Little over a month the Berlin Wall was pulled down and the Cold War came to an end. The multi-national group Lindsay Cooper assembled to perform Oh Moscow consisted of Cooper, Sally Potter, Elvira Plenar, Alfred Harth, Phil Minton, Hugh Hopper and Marilyn Mazur. Charles Hayward took over on drums, followed by Peter Fairclough and Chris Cutler, although Mazur drummed again on the North American tour in October 1989. 1987 31 October: Zurich, Switzerland – Oh Moscow's debut performance 1988 11 March: Basel, Switzerland 12 March: Bern, Switzerland 13 March: Frankfurt, Germany 10 June: Mainz, Germany 11 June: Cologne, Germany 12 June: Frankfurt, Germany 20 October: Leverkusen, Germany 1989 10 February: Amsterdam, Netherlands 12 February: Williamsburg, Germany 13 February: Hildesheim, Germany 15–16 February: East Berlin, Germany 18 February: West Berlin, Germany 15 July: Nickelsdorf, Germany 9 September: Karlsruhe, Germany 4 October: Toronto, Canada 5 October: Boston, MA, United States 6 October: Hartford, CT, United States 8 October: Victoriaville, QC, Canada – recorded and released on the Oh Moscow album 1990 17 July: Imola, Italy 3 November: Tampere, Finland 1991 25 September: Moscow, Russia 28 September: Volgograd, Russia 1993 22 May: London, England Source: Hugh Hopper Chronology.

In 1999 an orchestral arrangement of Oh Moscow by Veryan Weston was performed at the Bologna Opera House in Italy. In November 2014 half of the songs from the song cycle was performed live by Harth and Potter with Cutler and others in A Celebration of Lindsay Cooper concerts, two in England and one in Italy. AllMusic reviewer Michael G. Nastos wrote that Oh Moscow is "a defiant musical challenge to Europe, the United States, other politically charged climes", he said that the lyrics are "provocative" and the balance of composition and improvisation makes the work "captivating". Nastos described the album as "the ultimate in urban landscape sound sculpture", said that "istorically and musically it deserves to be judged with the highest reverence". All tracks composed by Lindsay Cooper. Source: AllMusic, Discogs. Lindsay Cooper – composer, alto saxophone Sally Potterlyricist, vocals Elvira Plenar – piano, synthesizer Alfred Harth – tenor saxophone, clarinet Phil Minton – trumpet, vocals Hugh Hopper – electric bass guitar Marilyn Mazur – drumsSource: AllMusic, Discogs.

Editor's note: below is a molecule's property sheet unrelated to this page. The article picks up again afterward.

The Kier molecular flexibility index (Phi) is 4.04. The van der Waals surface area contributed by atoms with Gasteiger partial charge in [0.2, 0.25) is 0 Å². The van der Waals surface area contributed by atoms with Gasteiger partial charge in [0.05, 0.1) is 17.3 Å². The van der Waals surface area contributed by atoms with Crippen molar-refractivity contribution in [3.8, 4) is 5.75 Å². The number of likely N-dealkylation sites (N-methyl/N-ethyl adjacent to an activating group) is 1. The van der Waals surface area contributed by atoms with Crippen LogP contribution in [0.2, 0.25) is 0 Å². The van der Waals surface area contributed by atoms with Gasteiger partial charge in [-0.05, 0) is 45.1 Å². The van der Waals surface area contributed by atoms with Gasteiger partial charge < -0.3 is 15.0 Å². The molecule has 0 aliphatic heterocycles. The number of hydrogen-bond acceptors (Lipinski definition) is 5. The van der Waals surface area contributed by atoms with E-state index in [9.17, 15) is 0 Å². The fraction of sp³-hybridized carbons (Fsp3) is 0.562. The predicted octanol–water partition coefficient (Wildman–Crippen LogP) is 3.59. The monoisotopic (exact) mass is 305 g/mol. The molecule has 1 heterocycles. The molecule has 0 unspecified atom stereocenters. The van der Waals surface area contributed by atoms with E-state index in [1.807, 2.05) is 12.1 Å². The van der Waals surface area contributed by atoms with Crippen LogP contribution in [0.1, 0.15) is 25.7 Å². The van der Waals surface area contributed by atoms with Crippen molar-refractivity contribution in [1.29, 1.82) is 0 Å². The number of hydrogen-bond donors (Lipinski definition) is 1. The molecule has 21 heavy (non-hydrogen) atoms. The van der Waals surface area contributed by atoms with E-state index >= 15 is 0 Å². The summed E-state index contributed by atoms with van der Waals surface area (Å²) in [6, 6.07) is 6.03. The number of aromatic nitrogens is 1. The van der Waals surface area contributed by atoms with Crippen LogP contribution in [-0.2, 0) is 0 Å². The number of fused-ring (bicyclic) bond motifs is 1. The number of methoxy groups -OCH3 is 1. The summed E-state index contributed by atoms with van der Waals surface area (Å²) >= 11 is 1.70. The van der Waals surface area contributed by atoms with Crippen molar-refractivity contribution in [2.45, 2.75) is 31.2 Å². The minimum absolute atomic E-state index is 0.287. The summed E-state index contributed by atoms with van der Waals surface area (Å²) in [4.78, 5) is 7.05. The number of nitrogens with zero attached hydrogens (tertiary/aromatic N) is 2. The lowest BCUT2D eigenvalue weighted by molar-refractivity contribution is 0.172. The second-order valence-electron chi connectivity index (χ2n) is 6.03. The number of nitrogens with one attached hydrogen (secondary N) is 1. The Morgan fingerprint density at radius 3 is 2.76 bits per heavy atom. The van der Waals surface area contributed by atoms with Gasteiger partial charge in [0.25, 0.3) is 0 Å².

List of songs about the Cold War LeFanu, Nicola. Reclaiming the Muse. Harwood Academic Publishers. P. 71. ISBN 978-3-7186-5528-1. Retrieved 13 March 2012. Jones, Andrew. "Lindsay Cooper". Plunderphonics,'Pataphysics & Pop Mechanics: An Introduction to Musique Actuelle. SAF Publishing Ltd. pp. 104–111. ISBN 978-0-946719-15-0. Retrieved 13 March 2012


Noseley is a village and civil parish in the Harborough district of Leicestershire, England. The civil parish population at the 2011 census was 204; the name derives from the Old English NOTHWULF and LEAH. It was recorded in the Domesday Book of 1086, at which time it had a population of 28; the village was depopulated in the 16th century, due to enclosure and the conversion of the land to pastoral farming. By 1811, the population had dropped to just 2. In 2004 the parish had an estimated population of 40. Noseley Hall was rebuilt in the early 18th century by Sir Robert Hazlerigg; the hall is a Grade II* listed building. Family members included the Parliamentarian, Sir Arthur Hesilrige, one of the five Members of Parliament whom Charles I unsuccessfully sought to arrest, one of the incidents which led up to the English Civil War; the original church in Noseley by around 1549 had been demolished. The chapel at Noseley Hall is now used as a church